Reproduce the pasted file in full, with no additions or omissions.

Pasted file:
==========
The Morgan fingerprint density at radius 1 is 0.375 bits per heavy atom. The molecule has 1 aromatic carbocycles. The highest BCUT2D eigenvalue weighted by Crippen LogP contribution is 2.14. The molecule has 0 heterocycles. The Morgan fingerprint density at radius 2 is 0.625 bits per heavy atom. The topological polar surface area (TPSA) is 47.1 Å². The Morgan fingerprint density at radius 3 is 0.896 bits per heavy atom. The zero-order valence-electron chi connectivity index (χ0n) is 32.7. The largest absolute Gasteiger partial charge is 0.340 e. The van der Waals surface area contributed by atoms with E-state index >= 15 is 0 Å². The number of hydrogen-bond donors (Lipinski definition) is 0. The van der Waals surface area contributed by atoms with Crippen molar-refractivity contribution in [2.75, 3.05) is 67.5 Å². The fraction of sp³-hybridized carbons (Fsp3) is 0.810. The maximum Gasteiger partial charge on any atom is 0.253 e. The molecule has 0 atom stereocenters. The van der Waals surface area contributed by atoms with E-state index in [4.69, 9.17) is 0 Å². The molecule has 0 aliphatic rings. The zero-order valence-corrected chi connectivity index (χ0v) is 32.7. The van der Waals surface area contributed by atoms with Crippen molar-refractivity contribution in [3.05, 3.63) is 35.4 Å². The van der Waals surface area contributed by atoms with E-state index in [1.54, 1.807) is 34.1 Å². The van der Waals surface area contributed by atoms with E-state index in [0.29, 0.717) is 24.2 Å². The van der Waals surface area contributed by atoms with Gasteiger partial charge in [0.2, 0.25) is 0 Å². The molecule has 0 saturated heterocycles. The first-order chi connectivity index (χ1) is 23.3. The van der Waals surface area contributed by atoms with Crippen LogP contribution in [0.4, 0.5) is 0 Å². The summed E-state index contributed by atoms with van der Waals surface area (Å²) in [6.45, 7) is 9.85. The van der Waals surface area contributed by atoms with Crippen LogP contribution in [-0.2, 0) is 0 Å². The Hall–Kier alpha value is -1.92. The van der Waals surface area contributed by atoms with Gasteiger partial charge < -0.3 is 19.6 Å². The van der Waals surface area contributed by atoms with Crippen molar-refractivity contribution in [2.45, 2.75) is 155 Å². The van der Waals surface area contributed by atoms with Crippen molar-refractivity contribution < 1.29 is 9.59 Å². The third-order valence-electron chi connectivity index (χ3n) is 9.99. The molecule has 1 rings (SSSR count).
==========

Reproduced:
The Morgan fingerprint density at radius 1 is 0.375 bits per heavy atom. The molecule has 1 aromatic carbocycles. The highest BCUT2D eigenvalue weighted by Crippen LogP contribution is 2.14. The molecule has 0 heterocycles. The Morgan fingerprint density at radius 2 is 0.625 bits per heavy atom. The topological polar surface area (TPSA) is 47.1 Å². The Morgan fingerprint density at radius 3 is 0.896 bits per heavy atom. The zero-order valence-electron chi connectivity index (χ0n) is 32.7. The largest absolute Gasteiger partial charge is 0.340 e. The van der Waals surface area contributed by atoms with E-state index >= 15 is 0 Å². The number of hydrogen-bond donors (Lipinski definition) is 0. The van der Waals surface area contributed by atoms with Crippen molar-refractivity contribution in [2.75, 3.05) is 67.5 Å². The fraction of sp³-hybridized carbons (Fsp3) is 0.810. The maximum Gasteiger partial charge on any atom is 0.253 e. The molecule has 0 atom stereocenters. The van der Waals surface area contributed by atoms with E-state index in [4.69, 9.17) is 0 Å². The molecule has 0 aliphatic rings. The zero-order valence-corrected chi connectivity index (χ0v) is 32.7. The van der Waals surface area contributed by atoms with Crippen molar-refractivity contribution in [3.05, 3.63) is 35.4 Å². The van der Waals surface area contributed by atoms with E-state index in [1.54, 1.807) is 34.1 Å². The van der Waals surface area contributed by atoms with E-state index in [0.29, 0.717) is 24.2 Å². The van der Waals surface area contributed by atoms with Gasteiger partial charge in [0.2, 0.25) is 0 Å². The molecule has 0 saturated heterocycles. The first-order chi connectivity index (χ1) is 23.3. The van der Waals surface area contributed by atoms with Crippen LogP contribution in [0.4, 0.5) is 0 Å². The summed E-state index contributed by atoms with van der Waals surface area (Å²) in [6.45, 7) is 9.85. The van der Waals surface area contributed by atoms with Crippen LogP contribution in [-0.2, 0) is 0 Å². The Hall–Kier alpha value is -1.92. The van der Waals surface area contributed by atoms with Gasteiger partial charge < -0.3 is 19.6 Å². The van der Waals surface area contributed by atoms with Crippen molar-refractivity contribution in [2.45, 2.75) is 155 Å². The van der Waals surface area contributed by atoms with Crippen molar-refractivity contribution < 1.29 is 9.59 Å². The third-order valence-electron chi connectivity index (χ3n) is 9.99. The molecule has 1 rings (SSSR count).